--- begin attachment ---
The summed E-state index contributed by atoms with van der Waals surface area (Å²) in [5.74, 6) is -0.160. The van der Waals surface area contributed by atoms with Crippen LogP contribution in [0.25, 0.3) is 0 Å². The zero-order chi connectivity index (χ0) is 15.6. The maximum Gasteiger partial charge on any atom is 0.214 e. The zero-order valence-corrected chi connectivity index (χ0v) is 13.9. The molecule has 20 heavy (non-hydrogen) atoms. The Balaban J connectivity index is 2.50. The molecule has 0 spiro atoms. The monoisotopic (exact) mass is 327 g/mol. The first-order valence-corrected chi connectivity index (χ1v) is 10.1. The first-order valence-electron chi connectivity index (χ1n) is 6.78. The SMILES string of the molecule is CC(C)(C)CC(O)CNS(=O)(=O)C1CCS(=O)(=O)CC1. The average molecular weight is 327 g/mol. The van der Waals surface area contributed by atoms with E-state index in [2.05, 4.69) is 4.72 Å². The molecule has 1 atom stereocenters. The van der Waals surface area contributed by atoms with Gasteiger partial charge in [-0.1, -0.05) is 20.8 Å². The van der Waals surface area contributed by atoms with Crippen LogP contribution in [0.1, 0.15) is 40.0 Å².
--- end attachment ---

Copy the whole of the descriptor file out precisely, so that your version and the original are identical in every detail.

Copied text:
The summed E-state index contributed by atoms with van der Waals surface area (Å²) in [5.74, 6) is -0.160. The van der Waals surface area contributed by atoms with Crippen LogP contribution in [0.25, 0.3) is 0 Å². The zero-order chi connectivity index (χ0) is 15.6. The maximum Gasteiger partial charge on any atom is 0.214 e. The zero-order valence-corrected chi connectivity index (χ0v) is 13.9. The molecule has 20 heavy (non-hydrogen) atoms. The Balaban J connectivity index is 2.50. The molecule has 0 spiro atoms. The monoisotopic (exact) mass is 327 g/mol. The first-order valence-corrected chi connectivity index (χ1v) is 10.1. The first-order valence-electron chi connectivity index (χ1n) is 6.78. The SMILES string of the molecule is CC(C)(C)CC(O)CNS(=O)(=O)C1CCS(=O)(=O)CC1. The average molecular weight is 327 g/mol. The van der Waals surface area contributed by atoms with E-state index in [2.05, 4.69) is 4.72 Å². The molecule has 1 atom stereocenters. The van der Waals surface area contributed by atoms with Gasteiger partial charge in [-0.1, -0.05) is 20.8 Å². The van der Waals surface area contributed by atoms with Crippen LogP contribution in [0.1, 0.15) is 40.0 Å².